Friday, May 9, 2014

THE DEAD GAME -- DAY 135





     As they climbed the stairs, they peered through the clear glass to watch the diminishing party below. Where is everyone?
     The second floor was half the size of the main level. The back half was sectioned off behind a protective glass railing, with the railing running down the center of the house, dividing the floor into two equal halves. The front half was left wide open to the high ceiling, where the huge glass dome sparkled and glistened as it provided a green tinted window to the night sky.
     After Linda turned from the banister, she was faced with three closed doors, standing side by side. She’d heard about the three doors in the basement of End House and prayed that elaborate traps didn’t also await them here.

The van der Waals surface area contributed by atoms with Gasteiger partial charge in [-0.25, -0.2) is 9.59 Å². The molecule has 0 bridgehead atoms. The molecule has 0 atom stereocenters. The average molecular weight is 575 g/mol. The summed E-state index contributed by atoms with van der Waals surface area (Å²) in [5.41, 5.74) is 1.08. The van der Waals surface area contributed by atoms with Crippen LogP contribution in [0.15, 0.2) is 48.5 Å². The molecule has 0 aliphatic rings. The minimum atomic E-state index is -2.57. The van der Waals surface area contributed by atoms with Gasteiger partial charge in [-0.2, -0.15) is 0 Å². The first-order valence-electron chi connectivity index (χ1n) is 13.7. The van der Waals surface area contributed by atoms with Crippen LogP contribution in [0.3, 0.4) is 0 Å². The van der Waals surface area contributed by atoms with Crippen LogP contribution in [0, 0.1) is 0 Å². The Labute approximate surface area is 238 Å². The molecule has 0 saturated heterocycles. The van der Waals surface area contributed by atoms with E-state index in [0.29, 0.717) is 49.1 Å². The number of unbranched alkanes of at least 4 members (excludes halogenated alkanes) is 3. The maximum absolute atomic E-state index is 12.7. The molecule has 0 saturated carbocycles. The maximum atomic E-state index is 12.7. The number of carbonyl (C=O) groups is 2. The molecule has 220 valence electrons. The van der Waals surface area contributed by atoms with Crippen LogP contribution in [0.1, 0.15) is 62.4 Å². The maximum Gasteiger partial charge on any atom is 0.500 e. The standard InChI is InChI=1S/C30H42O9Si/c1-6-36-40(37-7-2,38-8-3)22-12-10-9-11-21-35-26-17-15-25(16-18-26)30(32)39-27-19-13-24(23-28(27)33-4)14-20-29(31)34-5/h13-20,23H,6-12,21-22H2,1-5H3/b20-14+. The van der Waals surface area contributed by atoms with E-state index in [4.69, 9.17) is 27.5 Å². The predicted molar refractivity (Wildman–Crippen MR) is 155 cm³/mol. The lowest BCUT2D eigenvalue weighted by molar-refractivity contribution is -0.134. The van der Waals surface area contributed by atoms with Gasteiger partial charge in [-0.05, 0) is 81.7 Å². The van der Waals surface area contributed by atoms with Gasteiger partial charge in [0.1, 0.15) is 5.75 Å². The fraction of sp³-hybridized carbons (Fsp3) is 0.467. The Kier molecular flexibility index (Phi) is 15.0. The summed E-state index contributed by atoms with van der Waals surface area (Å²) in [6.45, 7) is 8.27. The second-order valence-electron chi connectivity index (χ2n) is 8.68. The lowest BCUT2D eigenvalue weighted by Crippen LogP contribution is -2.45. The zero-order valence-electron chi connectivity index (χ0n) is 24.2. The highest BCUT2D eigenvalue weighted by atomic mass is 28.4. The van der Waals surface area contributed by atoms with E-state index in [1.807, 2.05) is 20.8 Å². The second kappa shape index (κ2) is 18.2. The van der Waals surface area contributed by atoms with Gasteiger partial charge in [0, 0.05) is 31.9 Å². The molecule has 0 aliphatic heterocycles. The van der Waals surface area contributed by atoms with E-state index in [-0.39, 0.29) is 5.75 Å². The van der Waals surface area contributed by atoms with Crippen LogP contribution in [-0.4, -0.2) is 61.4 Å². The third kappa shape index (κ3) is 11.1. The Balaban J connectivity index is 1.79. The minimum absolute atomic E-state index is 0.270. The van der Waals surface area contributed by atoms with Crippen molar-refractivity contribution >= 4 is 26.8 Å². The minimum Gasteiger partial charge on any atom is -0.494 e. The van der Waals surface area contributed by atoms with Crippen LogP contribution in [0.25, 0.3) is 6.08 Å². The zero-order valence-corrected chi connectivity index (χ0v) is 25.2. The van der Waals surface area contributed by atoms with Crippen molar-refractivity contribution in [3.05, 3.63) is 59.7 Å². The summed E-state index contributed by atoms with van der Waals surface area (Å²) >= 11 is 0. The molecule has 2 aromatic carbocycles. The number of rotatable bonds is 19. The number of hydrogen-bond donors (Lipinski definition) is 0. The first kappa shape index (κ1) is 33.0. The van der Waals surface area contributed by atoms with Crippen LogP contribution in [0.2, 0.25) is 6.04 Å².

She swung open the first door. The room turned out to be a large bedroom with a massive canopied bed. The dresser and end tables appeared colorless. At first glance, all the furniture seemed to be carved from glass, but upon closer inspection, she realized that the pieces were constructed from ice. She touched the bed to make sure and found it freezing cold to the touch. It was strange that the furniture was frozen solid while the room remained warm; she couldn’t understand why the furniture wasn’t melting.
     “I hope the other rooms don’t hold hidden surprises like the revolving rooms at End House. I don’t want to live through that frightening experience again.” Linda backed away from the ice furniture. The room reminded her too much of the frozen pool—the one filled with blood at End House.
     “‘Live’ is the operative word,” said Shana. “We lived
through that experience, and we’ll live through this one now. None of us want to repeat that again, but this time we’ll stick closer together and handle the situation more calmly than we did at End House—with much more backup for each other.”
     Mike looked over at David and said, “Some of us left the others on their own to fend for themselves. We must promise to watch out more carefully for each other.”
     “I’m really sorry, Mike. I was so terrified that night that
I ran ahead without thinking. I’ll keep a level head this time.”
      “Good.”